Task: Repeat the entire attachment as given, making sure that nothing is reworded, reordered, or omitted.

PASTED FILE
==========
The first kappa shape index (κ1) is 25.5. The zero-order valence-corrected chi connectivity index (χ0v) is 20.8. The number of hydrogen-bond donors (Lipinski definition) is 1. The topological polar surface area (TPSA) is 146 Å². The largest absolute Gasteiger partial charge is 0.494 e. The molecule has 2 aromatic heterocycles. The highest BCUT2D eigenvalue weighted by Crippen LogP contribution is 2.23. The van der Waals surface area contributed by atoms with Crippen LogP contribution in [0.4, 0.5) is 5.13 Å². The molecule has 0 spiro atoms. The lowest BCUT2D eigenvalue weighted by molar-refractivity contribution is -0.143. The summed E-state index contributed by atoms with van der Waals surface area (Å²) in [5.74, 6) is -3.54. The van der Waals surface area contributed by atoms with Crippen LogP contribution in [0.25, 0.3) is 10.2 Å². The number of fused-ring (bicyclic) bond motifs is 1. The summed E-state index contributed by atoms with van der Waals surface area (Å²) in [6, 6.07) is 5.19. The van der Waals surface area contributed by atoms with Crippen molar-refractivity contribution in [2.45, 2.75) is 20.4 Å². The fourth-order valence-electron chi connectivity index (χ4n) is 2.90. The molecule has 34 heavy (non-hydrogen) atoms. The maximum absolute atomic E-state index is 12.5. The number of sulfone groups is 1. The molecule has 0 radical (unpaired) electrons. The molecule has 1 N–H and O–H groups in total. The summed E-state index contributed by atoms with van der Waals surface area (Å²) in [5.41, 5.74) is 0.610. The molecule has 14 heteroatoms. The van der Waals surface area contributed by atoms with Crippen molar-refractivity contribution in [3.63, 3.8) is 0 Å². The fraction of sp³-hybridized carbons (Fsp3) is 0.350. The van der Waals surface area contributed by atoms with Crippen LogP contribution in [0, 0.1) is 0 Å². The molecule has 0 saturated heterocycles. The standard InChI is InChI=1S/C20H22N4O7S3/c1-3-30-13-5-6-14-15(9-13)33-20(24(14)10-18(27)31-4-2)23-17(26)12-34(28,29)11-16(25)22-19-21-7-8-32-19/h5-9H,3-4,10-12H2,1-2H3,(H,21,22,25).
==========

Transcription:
The first kappa shape index (κ1) is 25.5. The zero-order valence-corrected chi connectivity index (χ0v) is 20.8. The number of hydrogen-bond donors (Lipinski definition) is 1. The topological polar surface area (TPSA) is 146 Å². The largest absolute Gasteiger partial charge is 0.494 e. The molecule has 2 aromatic heterocycles. The highest BCUT2D eigenvalue weighted by Crippen LogP contribution is 2.23. The van der Waals surface area contributed by atoms with Crippen LogP contribution in [0.4, 0.5) is 5.13 Å². The molecule has 0 spiro atoms. The lowest BCUT2D eigenvalue weighted by molar-refractivity contribution is -0.143. The summed E-state index contributed by atoms with van der Waals surface area (Å²) in [5.74, 6) is -3.54. The van der Waals surface area contributed by atoms with Crippen LogP contribution in [0.25, 0.3) is 10.2 Å². The number of fused-ring (bicyclic) bond motifs is 1. The summed E-state index contributed by atoms with van der Waals surface area (Å²) in [6, 6.07) is 5.19. The van der Waals surface area contributed by atoms with Crippen molar-refractivity contribution in [2.45, 2.75) is 20.4 Å². The fourth-order valence-electron chi connectivity index (χ4n) is 2.90. The molecule has 34 heavy (non-hydrogen) atoms. The maximum absolute atomic E-state index is 12.5. The number of sulfone groups is 1. The molecule has 0 radical (unpaired) electrons. The molecule has 1 N–H and O–H groups in total. The summed E-state index contributed by atoms with van der Waals surface area (Å²) in [5.41, 5.74) is 0.610. The molecule has 14 heteroatoms. The van der Waals surface area contributed by atoms with Crippen molar-refractivity contribution in [3.63, 3.8) is 0 Å². The fraction of sp³-hybridized carbons (Fsp3) is 0.350. The van der Waals surface area contributed by atoms with Crippen LogP contribution in [0, 0.1) is 0 Å². The molecule has 0 saturated heterocycles. The standard InChI is InChI=1S/C20H22N4O7S3/c1-3-30-13-5-6-14-15(9-13)33-20(24(14)10-18(27)31-4-2)23-17(26)12-34(28,29)11-16(25)22-19-21-7-8-32-19/h5-9H,3-4,10-12H2,1-2H3,(H,21,22,25).